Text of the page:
“‘Per amore Domini mei,’ [‘for love of my Lord’] is the motive St. Rosalia invokes in surrendering one’s existence and abandoning the wealth of the world,” Pope Francis said in a message sent to Archbishop Corrado Lorefice of Palermo July 8.

“The life of the Christian, both in the times when our hermit Virgin lived and in our days, is constantly marked by the cross,” the pontiff said. “Christians are those who always love, but often in circumstances where love is not understood or is even rejected.”

St. Rosalia is believed to have been born around 1130 to a family of Norman origin that boasted to be descended from Charlemagne. She lived about 60 years after the Norman conquest of Palermo, which saw the city returned to Christianity after a period of Arab and Muslim rule. 

Despite belonging to a noble family, Rosalia renounced her riches to live as a hermit in a cave on Mount Pellegrino, just north of the city.

Capella di Santa Rosa, St. Rosalia's Chapel inside of the Palermo Cathedral, Basilica Cattedrale Metropolitana Primaziale della Santa Vergine Maria Assunta in Sicily, Italy, May 4, 2022. Credit: Frank Bienewald/LightRocket via Getty Images
Capella di Santa Rosa, St. Rosalia's Chapel inside of the Palermo Cathedral, Basilica Cattedrale Metropolitana Primaziale della Santa Vergine Maria Assunta in Sicily, Italy, May 4, 2022. Credit: Frank Bienewald/LightRocket via Getty Images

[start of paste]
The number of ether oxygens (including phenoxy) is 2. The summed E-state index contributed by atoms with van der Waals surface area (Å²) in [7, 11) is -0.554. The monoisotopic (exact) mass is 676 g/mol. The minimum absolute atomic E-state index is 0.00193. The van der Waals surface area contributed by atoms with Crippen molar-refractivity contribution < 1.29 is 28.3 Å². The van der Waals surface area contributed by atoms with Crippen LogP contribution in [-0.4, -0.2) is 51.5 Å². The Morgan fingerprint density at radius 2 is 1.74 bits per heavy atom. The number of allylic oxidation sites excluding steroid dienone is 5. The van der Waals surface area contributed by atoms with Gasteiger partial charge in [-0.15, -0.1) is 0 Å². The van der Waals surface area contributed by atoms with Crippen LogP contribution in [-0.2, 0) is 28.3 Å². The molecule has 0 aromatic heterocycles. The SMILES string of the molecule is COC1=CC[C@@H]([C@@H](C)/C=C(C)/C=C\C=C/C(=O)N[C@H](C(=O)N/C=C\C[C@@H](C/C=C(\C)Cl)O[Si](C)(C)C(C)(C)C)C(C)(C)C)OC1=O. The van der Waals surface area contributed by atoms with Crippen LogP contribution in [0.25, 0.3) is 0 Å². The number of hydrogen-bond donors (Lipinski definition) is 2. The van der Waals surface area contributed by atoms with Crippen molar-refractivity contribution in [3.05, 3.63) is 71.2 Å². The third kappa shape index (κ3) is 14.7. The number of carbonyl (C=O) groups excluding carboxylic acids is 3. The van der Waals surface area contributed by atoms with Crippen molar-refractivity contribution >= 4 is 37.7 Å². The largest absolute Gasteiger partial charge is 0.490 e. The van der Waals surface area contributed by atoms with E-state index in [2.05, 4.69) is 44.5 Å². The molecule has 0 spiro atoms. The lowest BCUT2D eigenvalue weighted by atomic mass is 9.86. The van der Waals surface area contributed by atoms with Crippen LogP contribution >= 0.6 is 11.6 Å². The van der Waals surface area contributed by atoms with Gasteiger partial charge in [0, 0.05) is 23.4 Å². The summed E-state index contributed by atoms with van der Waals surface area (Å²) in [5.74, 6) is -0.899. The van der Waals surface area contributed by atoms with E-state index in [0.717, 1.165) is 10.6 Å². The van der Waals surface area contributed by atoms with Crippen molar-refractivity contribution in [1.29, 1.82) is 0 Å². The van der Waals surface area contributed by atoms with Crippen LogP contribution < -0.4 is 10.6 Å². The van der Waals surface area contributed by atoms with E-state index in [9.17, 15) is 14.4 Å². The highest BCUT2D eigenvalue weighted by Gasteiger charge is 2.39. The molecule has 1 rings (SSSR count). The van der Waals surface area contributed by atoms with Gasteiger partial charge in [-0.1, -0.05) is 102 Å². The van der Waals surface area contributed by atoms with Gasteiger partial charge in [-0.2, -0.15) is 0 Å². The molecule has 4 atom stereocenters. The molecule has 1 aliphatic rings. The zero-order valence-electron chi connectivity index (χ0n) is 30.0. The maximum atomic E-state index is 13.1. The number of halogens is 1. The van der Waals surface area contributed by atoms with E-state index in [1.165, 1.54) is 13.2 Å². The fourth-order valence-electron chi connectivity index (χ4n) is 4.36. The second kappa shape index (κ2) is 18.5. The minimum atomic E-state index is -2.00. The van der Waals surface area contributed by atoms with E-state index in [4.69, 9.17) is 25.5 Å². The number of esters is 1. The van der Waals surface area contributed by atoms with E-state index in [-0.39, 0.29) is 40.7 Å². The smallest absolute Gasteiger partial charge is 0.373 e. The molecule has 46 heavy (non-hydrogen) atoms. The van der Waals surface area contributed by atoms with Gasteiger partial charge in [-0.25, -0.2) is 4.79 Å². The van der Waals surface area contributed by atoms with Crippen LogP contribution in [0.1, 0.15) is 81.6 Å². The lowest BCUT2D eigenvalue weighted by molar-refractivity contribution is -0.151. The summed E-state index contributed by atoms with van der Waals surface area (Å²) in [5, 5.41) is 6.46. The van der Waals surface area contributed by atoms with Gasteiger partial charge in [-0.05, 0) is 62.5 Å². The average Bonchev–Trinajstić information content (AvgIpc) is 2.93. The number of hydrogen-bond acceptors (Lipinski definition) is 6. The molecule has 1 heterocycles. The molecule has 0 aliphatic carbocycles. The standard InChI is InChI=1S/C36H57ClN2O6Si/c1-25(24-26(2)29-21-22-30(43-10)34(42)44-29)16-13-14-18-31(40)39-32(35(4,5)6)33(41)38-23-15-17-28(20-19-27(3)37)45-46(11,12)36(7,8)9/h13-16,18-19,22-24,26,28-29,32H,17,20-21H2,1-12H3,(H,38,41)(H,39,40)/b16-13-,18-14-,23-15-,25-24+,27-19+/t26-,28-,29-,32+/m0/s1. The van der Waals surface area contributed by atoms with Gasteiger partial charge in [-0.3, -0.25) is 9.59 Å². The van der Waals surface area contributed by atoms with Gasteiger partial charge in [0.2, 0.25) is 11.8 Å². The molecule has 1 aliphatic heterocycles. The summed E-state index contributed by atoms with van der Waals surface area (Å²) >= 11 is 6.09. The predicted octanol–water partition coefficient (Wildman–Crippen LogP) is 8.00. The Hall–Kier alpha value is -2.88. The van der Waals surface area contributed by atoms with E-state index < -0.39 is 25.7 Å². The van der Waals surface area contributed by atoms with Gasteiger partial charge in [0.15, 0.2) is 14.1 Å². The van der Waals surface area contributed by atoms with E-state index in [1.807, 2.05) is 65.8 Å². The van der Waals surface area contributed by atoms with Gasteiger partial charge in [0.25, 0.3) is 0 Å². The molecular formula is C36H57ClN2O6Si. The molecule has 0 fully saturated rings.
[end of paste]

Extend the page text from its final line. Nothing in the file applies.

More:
According to popular belief, St. Rosalia was led to the cave by angels and wrote on the cave wall: “I, Rosalia, daughter of Sinibald, Lord of [Monte] delle Rose, and Quisquina, have taken the resolution to live in this cave for the love of my Lord, Jesus Christ.” She died in the cave, poor and alone, around 1166, while only in her mid-30s.

The groundbreaking for the construction of the Palermo cathedral began two decades later, in 1185.

But the remains of the holy young woman would not be found until over 400 years later, when, the tradition says, Rosalia appeared to a hunter, to whom she indicated where her relics could be found.

Rosalia’s remains were carried around Palermo three times in procession, as she had indicated to do in her apparition to the hunter, and a plague then ravaging the city ceased.

From that point onward, Rosalia, called “la Santuzza” (“the little saint” in English), has been the patron saint of Palermo.

The Palermo Archdiocese marks her feast day with a week of religious and cultural events leading up to the grand finale on July 15: a solemn procession of her relics through the city’s main streets followed by a fireworks show on the steps of the cathedral.

But the night prior, on July 14, the city takes part in a less devotional spectacle: a parade of colorful floats and a statue of the saint, which goes from the Palace of the Normans, a governmental building, to the coast of the Tyrrhenian Sea.